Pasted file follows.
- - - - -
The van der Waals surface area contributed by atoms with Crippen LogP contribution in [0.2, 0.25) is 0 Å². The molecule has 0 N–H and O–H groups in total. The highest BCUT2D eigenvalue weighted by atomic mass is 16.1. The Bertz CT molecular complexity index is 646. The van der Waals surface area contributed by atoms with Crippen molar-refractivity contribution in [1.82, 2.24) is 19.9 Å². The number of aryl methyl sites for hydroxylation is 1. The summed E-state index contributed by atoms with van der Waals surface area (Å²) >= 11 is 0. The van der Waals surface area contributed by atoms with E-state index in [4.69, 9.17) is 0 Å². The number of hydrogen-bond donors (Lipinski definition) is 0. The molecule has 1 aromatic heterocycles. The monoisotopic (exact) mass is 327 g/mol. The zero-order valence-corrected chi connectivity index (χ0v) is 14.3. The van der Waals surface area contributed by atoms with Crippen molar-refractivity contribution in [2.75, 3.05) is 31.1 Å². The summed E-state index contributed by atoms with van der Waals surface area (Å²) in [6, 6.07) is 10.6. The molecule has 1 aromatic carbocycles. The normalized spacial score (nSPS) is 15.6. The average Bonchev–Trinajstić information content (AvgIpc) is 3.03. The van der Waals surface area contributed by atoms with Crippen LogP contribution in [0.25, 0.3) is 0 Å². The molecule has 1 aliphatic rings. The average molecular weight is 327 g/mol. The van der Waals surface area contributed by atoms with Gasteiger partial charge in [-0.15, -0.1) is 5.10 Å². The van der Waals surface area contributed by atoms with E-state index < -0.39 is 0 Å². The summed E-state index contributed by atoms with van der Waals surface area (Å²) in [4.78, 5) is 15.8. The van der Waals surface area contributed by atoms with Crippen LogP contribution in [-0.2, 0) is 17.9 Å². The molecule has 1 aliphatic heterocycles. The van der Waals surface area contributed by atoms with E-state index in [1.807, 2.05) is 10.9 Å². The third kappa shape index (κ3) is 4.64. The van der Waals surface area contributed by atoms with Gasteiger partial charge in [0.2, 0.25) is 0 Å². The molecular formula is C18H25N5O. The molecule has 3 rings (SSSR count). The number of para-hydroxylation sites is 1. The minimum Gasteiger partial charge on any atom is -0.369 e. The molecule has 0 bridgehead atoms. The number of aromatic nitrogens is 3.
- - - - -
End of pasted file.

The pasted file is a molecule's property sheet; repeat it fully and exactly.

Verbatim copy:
The van der Waals surface area contributed by atoms with Crippen LogP contribution in [0.2, 0.25) is 0 Å². The molecule has 0 N–H and O–H groups in total. The highest BCUT2D eigenvalue weighted by atomic mass is 16.1. The Bertz CT molecular complexity index is 646. The van der Waals surface area contributed by atoms with Crippen molar-refractivity contribution in [1.82, 2.24) is 19.9 Å². The number of aryl methyl sites for hydroxylation is 1. The summed E-state index contributed by atoms with van der Waals surface area (Å²) >= 11 is 0. The van der Waals surface area contributed by atoms with E-state index in [4.69, 9.17) is 0 Å². The number of hydrogen-bond donors (Lipinski definition) is 0. The molecule has 1 aromatic heterocycles. The monoisotopic (exact) mass is 327 g/mol. The zero-order valence-corrected chi connectivity index (χ0v) is 14.3. The van der Waals surface area contributed by atoms with Crippen molar-refractivity contribution in [2.75, 3.05) is 31.1 Å². The summed E-state index contributed by atoms with van der Waals surface area (Å²) in [6, 6.07) is 10.6. The molecule has 1 aromatic carbocycles. The normalized spacial score (nSPS) is 15.6. The average Bonchev–Trinajstić information content (AvgIpc) is 3.03. The van der Waals surface area contributed by atoms with Crippen LogP contribution in [0.25, 0.3) is 0 Å². The molecule has 1 aliphatic rings. The average molecular weight is 327 g/mol. The van der Waals surface area contributed by atoms with Gasteiger partial charge in [-0.15, -0.1) is 5.10 Å². The van der Waals surface area contributed by atoms with E-state index < -0.39 is 0 Å². The summed E-state index contributed by atoms with van der Waals surface area (Å²) in [4.78, 5) is 15.8. The van der Waals surface area contributed by atoms with Crippen LogP contribution in [-0.2, 0) is 17.9 Å². The molecule has 1 aliphatic heterocycles. The van der Waals surface area contributed by atoms with E-state index in [1.807, 2.05) is 10.9 Å². The third kappa shape index (κ3) is 4.64. The van der Waals surface area contributed by atoms with Gasteiger partial charge in [0.2, 0.25) is 0 Å². The molecular formula is C18H25N5O. The molecule has 3 rings (SSSR count). The number of para-hydroxylation sites is 1. The minimum Gasteiger partial charge on any atom is -0.369 e. The molecule has 0 bridgehead atoms. The number of aromatic nitrogens is 3.